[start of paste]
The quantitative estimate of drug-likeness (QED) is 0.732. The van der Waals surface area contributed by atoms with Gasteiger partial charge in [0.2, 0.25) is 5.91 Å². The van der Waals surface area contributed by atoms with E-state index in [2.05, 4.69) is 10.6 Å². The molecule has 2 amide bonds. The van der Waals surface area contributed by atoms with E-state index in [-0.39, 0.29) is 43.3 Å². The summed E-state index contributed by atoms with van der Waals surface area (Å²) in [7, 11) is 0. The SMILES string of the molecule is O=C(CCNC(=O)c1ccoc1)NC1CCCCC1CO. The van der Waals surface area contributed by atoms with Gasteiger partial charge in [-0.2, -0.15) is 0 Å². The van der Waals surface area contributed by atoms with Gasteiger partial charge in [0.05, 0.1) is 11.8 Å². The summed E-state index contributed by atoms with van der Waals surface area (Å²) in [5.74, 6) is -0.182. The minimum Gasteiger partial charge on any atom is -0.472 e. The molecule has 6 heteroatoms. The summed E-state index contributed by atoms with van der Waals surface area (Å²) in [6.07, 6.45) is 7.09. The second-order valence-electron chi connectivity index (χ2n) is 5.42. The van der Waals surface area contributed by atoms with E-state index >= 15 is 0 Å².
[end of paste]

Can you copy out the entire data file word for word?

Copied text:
The quantitative estimate of drug-likeness (QED) is 0.732. The van der Waals surface area contributed by atoms with Gasteiger partial charge in [0.2, 0.25) is 5.91 Å². The van der Waals surface area contributed by atoms with E-state index in [2.05, 4.69) is 10.6 Å². The molecule has 2 amide bonds. The van der Waals surface area contributed by atoms with E-state index in [-0.39, 0.29) is 43.3 Å². The summed E-state index contributed by atoms with van der Waals surface area (Å²) in [7, 11) is 0. The SMILES string of the molecule is O=C(CCNC(=O)c1ccoc1)NC1CCCCC1CO. The van der Waals surface area contributed by atoms with Gasteiger partial charge in [-0.2, -0.15) is 0 Å². The van der Waals surface area contributed by atoms with Gasteiger partial charge in [0.05, 0.1) is 11.8 Å². The summed E-state index contributed by atoms with van der Waals surface area (Å²) in [5.74, 6) is -0.182. The minimum Gasteiger partial charge on any atom is -0.472 e. The molecule has 6 heteroatoms. The summed E-state index contributed by atoms with van der Waals surface area (Å²) in [6.07, 6.45) is 7.09. The second-order valence-electron chi connectivity index (χ2n) is 5.42. The van der Waals surface area contributed by atoms with E-state index >= 15 is 0 Å².